Key Numbers: 2.53 ERA, 21 wins, 15 losses, 310 innings.
In the midst of the Pirates’ worst year since 1891, Mamaux kept it from being even more atrocious; only one other Pittsburgh pitcher registered more than seven victories.
10. Wilbur Cooper, Pittsburgh
Key Numbers: 1.87 ERA, 12 wins, 11 losses, 246 innings.
That other pitcher for Pittsburgh was Cooper, who emerged from the bullpen late in the year to win seven of his 12 games over the last two months.
The American League’s Top 10 Pitchers, 1916
1. Walter Johnson, Washington
Key Numbers: 1.90 ERA, 25 wins, 20 losses, 36 complete games, 369.2 innings, 228 strikeouts.
No pitcher threw more innings in a season without allowing a home run than Johnson in 1916.
2. Babe Ruth, Boston
Key Numbers: 1.75 ERA, 23 wins, 12 losses, 40 starts, 9 shutouts, 323.2 innings.
As he emerged upon the baseball stage as an elite pitcher, Ruth tossed nine shutouts to establish an AL record among lefties that would stand for 62 years.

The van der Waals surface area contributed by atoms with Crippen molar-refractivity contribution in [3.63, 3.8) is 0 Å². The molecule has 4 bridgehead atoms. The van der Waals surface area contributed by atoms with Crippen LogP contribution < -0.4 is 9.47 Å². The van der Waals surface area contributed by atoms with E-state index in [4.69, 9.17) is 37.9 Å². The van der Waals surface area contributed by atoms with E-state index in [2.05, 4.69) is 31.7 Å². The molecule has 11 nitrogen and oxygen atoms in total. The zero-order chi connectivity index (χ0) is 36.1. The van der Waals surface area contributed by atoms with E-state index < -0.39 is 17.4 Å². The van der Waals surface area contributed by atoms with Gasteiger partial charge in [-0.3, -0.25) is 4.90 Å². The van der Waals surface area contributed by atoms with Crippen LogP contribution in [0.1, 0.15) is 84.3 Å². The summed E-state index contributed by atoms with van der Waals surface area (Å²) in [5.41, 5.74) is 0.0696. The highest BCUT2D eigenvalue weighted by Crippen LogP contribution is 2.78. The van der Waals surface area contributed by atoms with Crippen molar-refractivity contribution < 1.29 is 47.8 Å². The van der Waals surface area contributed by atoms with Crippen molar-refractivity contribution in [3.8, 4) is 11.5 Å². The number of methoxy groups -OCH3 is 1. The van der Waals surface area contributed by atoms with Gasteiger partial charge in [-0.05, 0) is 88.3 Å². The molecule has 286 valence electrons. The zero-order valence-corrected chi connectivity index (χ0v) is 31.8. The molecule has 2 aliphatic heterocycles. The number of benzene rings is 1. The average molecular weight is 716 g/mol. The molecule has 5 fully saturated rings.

3. Reb Russell, Chicago
Key Numbers: 2.42 ERA, 18 wins, 11 losses, 56 appearances, 5 shutouts, 264.1 innings.
Strangely, Russell’s home ERA (3.41) at pitcher-friendly Comiskey Park was far higher than that on the road (1.58).
4. Bob Shawkey, New York
Key Numbers: 2.21 ERA, 24 wins, 14 losses, 8 saves, 53 appearances, 276.2 innings.
One of Connie Mack’s many exiles from Philadelphia, Shawkey set career highs in wins, saves and opponents’ batting average (.209).
5. Harry Coveleski, Detroit
Key Numbers: 1.97 ERA, 21 wins, 11 losses, 324.1 innings.